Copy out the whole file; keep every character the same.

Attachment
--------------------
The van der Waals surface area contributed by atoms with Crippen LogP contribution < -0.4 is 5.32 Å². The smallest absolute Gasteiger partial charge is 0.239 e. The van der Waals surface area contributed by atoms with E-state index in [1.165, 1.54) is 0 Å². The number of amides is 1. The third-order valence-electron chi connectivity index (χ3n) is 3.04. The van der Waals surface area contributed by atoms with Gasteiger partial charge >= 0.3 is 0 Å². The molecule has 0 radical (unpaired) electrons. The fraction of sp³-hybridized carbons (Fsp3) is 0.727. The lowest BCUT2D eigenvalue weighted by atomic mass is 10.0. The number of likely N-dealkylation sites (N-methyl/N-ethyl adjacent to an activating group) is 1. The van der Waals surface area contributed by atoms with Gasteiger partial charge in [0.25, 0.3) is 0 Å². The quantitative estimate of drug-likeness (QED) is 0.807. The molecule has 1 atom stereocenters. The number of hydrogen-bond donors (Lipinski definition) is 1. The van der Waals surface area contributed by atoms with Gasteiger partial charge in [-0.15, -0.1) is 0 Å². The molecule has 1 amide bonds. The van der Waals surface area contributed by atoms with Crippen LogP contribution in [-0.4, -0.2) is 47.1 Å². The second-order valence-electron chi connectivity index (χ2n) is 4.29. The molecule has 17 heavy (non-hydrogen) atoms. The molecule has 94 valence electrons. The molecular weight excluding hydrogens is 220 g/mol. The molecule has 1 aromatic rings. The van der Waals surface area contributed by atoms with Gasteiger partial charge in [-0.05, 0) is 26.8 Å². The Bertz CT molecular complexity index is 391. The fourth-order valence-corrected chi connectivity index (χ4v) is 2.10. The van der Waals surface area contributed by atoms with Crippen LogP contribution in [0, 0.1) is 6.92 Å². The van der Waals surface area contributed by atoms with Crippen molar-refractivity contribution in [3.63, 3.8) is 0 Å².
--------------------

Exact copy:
The van der Waals surface area contributed by atoms with Crippen LogP contribution < -0.4 is 5.32 Å². The smallest absolute Gasteiger partial charge is 0.239 e. The van der Waals surface area contributed by atoms with E-state index in [1.165, 1.54) is 0 Å². The number of amides is 1. The third-order valence-electron chi connectivity index (χ3n) is 3.04. The van der Waals surface area contributed by atoms with Gasteiger partial charge >= 0.3 is 0 Å². The molecule has 0 radical (unpaired) electrons. The fraction of sp³-hybridized carbons (Fsp3) is 0.727. The lowest BCUT2D eigenvalue weighted by atomic mass is 10.0. The number of likely N-dealkylation sites (N-methyl/N-ethyl adjacent to an activating group) is 1. The van der Waals surface area contributed by atoms with Gasteiger partial charge in [0.25, 0.3) is 0 Å². The quantitative estimate of drug-likeness (QED) is 0.807. The molecule has 1 atom stereocenters. The number of hydrogen-bond donors (Lipinski definition) is 1. The van der Waals surface area contributed by atoms with Gasteiger partial charge in [-0.15, -0.1) is 0 Å². The molecule has 1 amide bonds. The van der Waals surface area contributed by atoms with Crippen LogP contribution in [-0.4, -0.2) is 47.1 Å². The second-order valence-electron chi connectivity index (χ2n) is 4.29. The molecule has 17 heavy (non-hydrogen) atoms. The molecule has 94 valence electrons. The molecular weight excluding hydrogens is 220 g/mol. The molecule has 1 aromatic rings. The van der Waals surface area contributed by atoms with Gasteiger partial charge in [-0.05, 0) is 26.8 Å². The Bertz CT molecular complexity index is 391. The fourth-order valence-corrected chi connectivity index (χ4v) is 2.10. The van der Waals surface area contributed by atoms with Crippen LogP contribution in [0, 0.1) is 6.92 Å². The van der Waals surface area contributed by atoms with Crippen molar-refractivity contribution in [3.63, 3.8) is 0 Å².